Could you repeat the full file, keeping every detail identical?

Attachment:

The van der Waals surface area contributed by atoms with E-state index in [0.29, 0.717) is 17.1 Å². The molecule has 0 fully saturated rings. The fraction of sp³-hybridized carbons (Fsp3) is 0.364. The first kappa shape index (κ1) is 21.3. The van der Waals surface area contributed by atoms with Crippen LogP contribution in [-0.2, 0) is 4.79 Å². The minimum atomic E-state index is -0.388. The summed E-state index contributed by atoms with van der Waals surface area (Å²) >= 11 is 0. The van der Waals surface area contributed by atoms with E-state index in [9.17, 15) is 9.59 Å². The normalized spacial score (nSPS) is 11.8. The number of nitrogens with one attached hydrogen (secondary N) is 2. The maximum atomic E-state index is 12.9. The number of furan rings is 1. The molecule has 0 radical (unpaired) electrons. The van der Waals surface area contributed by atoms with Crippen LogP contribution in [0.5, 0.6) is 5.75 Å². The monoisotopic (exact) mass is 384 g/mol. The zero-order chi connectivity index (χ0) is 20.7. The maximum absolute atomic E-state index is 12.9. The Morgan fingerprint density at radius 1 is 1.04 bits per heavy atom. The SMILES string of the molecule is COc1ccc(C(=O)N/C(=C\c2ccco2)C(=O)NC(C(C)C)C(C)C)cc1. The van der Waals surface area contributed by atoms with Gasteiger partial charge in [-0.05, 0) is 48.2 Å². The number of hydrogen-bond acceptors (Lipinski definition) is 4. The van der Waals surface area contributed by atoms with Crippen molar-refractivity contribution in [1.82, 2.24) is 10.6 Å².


The van der Waals surface area contributed by atoms with E-state index in [0.29, 0.717) is 17.1 Å². The molecule has 0 fully saturated rings. The fraction of sp³-hybridized carbons (Fsp3) is 0.364. The first kappa shape index (κ1) is 21.3. The van der Waals surface area contributed by atoms with Crippen LogP contribution in [-0.2, 0) is 4.79 Å². The minimum atomic E-state index is -0.388. The summed E-state index contributed by atoms with van der Waals surface area (Å²) >= 11 is 0. The van der Waals surface area contributed by atoms with E-state index in [9.17, 15) is 9.59 Å². The normalized spacial score (nSPS) is 11.8. The number of nitrogens with one attached hydrogen (secondary N) is 2. The maximum atomic E-state index is 12.9. The number of furan rings is 1. The molecule has 0 radical (unpaired) electrons. The van der Waals surface area contributed by atoms with Crippen LogP contribution in [0.5, 0.6) is 5.75 Å². The monoisotopic (exact) mass is 384 g/mol. The zero-order chi connectivity index (χ0) is 20.7. The maximum absolute atomic E-state index is 12.9. The Morgan fingerprint density at radius 1 is 1.04 bits per heavy atom. The SMILES string of the molecule is COc1ccc(C(=O)N/C(=C\c2ccco2)C(=O)NC(C(C)C)C(C)C)cc1. The van der Waals surface area contributed by atoms with Gasteiger partial charge in [-0.05, 0) is 48.2 Å². The number of hydrogen-bond acceptors (Lipinski definition) is 4. The van der Waals surface area contributed by atoms with Crippen molar-refractivity contribution in [1.82, 2.24) is 10.6 Å².